Many different treatments can help if your cancer has spread to bone, commonly called bone metastasis or bone "mets." Treatment can't cure bone metastasis, but it can relieve pain, help prevent complications, and improve your quality of life.
When breast cancer spreads to other parts of your body (metastatic breast cancer), it’s more likely to spread to your bones than any other organ. More than half of those with stage IV breast cancer will have bone metastasis, most often in the spine, pelvis, ribs, arms, and legs.
The treatment you get will depend upon:
- Where your cancer started and the kind of primary tumor you have
- Which bones the cancer has invaded
- The extent of damage to the bones
- Which types of treatment you already have had
- Your overall health
Let your doctor know if your treatment isn't easing your pain and other symptoms. You may find that other approaches work better for you.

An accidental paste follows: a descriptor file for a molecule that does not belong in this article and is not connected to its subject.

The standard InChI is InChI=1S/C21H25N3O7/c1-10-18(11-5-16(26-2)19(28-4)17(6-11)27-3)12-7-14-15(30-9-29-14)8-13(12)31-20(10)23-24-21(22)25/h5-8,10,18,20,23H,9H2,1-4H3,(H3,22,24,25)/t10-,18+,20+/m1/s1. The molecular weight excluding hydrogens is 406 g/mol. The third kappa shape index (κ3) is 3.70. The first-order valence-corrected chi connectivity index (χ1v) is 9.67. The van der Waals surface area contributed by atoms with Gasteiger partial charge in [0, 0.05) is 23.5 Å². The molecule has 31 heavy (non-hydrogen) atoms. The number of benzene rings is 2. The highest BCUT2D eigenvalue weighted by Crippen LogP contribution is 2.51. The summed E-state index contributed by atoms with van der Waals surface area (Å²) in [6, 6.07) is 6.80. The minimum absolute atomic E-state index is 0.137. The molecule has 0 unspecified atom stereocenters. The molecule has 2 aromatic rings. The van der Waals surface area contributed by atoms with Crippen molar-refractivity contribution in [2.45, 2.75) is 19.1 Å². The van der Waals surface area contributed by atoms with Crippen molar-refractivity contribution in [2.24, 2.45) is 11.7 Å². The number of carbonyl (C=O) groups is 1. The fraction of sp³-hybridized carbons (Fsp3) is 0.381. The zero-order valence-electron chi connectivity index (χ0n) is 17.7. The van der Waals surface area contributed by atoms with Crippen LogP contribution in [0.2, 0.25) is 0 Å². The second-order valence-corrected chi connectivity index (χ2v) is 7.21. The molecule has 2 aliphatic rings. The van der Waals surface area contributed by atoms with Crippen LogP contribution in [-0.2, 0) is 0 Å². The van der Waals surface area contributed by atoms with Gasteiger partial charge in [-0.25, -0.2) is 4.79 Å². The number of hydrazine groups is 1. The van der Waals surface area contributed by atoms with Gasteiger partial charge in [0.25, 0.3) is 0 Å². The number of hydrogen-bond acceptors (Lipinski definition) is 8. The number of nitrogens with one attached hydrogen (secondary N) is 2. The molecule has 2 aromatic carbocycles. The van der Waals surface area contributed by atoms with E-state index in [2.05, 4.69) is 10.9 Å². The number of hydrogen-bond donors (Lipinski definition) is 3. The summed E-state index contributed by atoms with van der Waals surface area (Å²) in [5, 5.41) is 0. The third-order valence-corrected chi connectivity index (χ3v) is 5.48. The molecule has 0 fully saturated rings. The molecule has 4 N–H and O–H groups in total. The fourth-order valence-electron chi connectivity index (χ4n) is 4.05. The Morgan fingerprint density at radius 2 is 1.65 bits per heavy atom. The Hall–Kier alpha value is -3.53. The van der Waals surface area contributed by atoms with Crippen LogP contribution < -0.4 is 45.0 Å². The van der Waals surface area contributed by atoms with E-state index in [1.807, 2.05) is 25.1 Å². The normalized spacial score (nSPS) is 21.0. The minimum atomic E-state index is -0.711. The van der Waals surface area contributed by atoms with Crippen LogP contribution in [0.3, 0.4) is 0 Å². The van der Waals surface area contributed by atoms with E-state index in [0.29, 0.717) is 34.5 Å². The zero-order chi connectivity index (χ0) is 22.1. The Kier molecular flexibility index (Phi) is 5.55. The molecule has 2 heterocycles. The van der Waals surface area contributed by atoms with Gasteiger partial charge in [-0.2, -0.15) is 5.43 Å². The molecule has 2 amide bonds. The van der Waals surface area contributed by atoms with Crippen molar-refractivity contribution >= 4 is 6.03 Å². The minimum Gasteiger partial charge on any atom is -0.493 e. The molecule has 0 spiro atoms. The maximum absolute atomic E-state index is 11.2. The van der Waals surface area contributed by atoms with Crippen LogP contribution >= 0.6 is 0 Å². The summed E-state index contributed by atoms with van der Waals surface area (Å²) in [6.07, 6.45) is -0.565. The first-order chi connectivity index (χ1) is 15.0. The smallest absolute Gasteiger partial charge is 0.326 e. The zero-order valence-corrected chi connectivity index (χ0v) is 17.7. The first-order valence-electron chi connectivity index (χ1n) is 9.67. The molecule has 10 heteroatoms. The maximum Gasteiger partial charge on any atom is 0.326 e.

Chemotherapy is a common systemic treatment for bone metastasis. Your doctor will use a type of chemo that is effective against your primary tumor. So if you have metastatic lung cancer, for example, your doctor will use drugs that are effective against lung cancer.
How it works. Cancer medications target and curb cancer growth. In most cases, you take chemo by mouth or through a vein (by IV). This can often shrink the tumors, which will ease your pain and help you feel better.
Possible side effects. Chemo can kill normal cells in addition to cancer cells. The side effects you might have will depend on:
- The type and amount of drugs you take
- The length of your treatment
Common side effects of chemotherapy include:
- Loss of appetite, nausea, or vomiting
- Hair loss
- Mouth sores
- Bleeding or bruising
- Weakness or fatigue
Your doctor can help you prevent or manage these. Most side effects go away once you stop treatment.
Some types of breast and prostate cancers may be sensitive to hormones in the body. This still holds true when those cancers spread to the bones.
In some cases, your doctor may prescribe medications to block interaction between certain hormones and cancer cells. In other cases, your doctor may suggest removal of hormone-making organs like the ovaries.
These drugs help prevent bone loss and fractures and treat damage to your bones from bone cancer tumors. They may also help with pain due to these tumors. There are two main types that doctors recommend for metastatic breast cancer: bisphosphonates and denosumab.